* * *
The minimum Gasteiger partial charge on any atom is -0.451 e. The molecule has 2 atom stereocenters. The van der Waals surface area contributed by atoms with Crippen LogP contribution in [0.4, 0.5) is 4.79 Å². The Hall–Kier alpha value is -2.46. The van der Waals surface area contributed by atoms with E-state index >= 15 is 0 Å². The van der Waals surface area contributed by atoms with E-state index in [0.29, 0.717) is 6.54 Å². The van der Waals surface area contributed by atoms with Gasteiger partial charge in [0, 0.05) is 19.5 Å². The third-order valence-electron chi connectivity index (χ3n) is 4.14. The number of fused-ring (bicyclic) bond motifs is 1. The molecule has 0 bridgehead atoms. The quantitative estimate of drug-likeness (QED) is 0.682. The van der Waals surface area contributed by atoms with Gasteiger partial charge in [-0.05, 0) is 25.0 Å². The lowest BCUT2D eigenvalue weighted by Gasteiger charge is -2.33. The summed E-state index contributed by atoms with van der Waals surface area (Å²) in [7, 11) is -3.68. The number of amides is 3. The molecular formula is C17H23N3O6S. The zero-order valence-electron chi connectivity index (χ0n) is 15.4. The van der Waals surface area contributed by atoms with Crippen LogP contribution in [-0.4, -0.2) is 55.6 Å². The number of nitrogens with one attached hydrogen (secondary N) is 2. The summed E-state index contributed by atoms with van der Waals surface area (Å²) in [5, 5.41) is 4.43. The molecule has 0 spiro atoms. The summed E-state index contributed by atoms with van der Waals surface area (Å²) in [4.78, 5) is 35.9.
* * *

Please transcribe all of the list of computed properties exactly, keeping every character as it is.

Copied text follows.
The minimum Gasteiger partial charge on any atom is -0.451 e. The molecule has 2 atom stereocenters. The van der Waals surface area contributed by atoms with Crippen LogP contribution in [0.4, 0.5) is 4.79 Å². The Hall–Kier alpha value is -2.46. The van der Waals surface area contributed by atoms with E-state index >= 15 is 0 Å². The van der Waals surface area contributed by atoms with E-state index in [0.29, 0.717) is 6.54 Å². The van der Waals surface area contributed by atoms with Gasteiger partial charge in [0, 0.05) is 19.5 Å². The third-order valence-electron chi connectivity index (χ3n) is 4.14. The number of fused-ring (bicyclic) bond motifs is 1. The molecule has 0 bridgehead atoms. The quantitative estimate of drug-likeness (QED) is 0.682. The van der Waals surface area contributed by atoms with Gasteiger partial charge in [-0.05, 0) is 25.0 Å². The lowest BCUT2D eigenvalue weighted by Gasteiger charge is -2.33. The summed E-state index contributed by atoms with van der Waals surface area (Å²) in [7, 11) is -3.68. The number of amides is 3. The molecular formula is C17H23N3O6S. The zero-order valence-electron chi connectivity index (χ0n) is 15.4. The van der Waals surface area contributed by atoms with Crippen LogP contribution in [-0.4, -0.2) is 55.6 Å². The number of nitrogens with one attached hydrogen (secondary N) is 2. The summed E-state index contributed by atoms with van der Waals surface area (Å²) in [5, 5.41) is 4.43. The molecule has 0 spiro atoms. The summed E-state index contributed by atoms with van der Waals surface area (Å²) in [4.78, 5) is 35.9.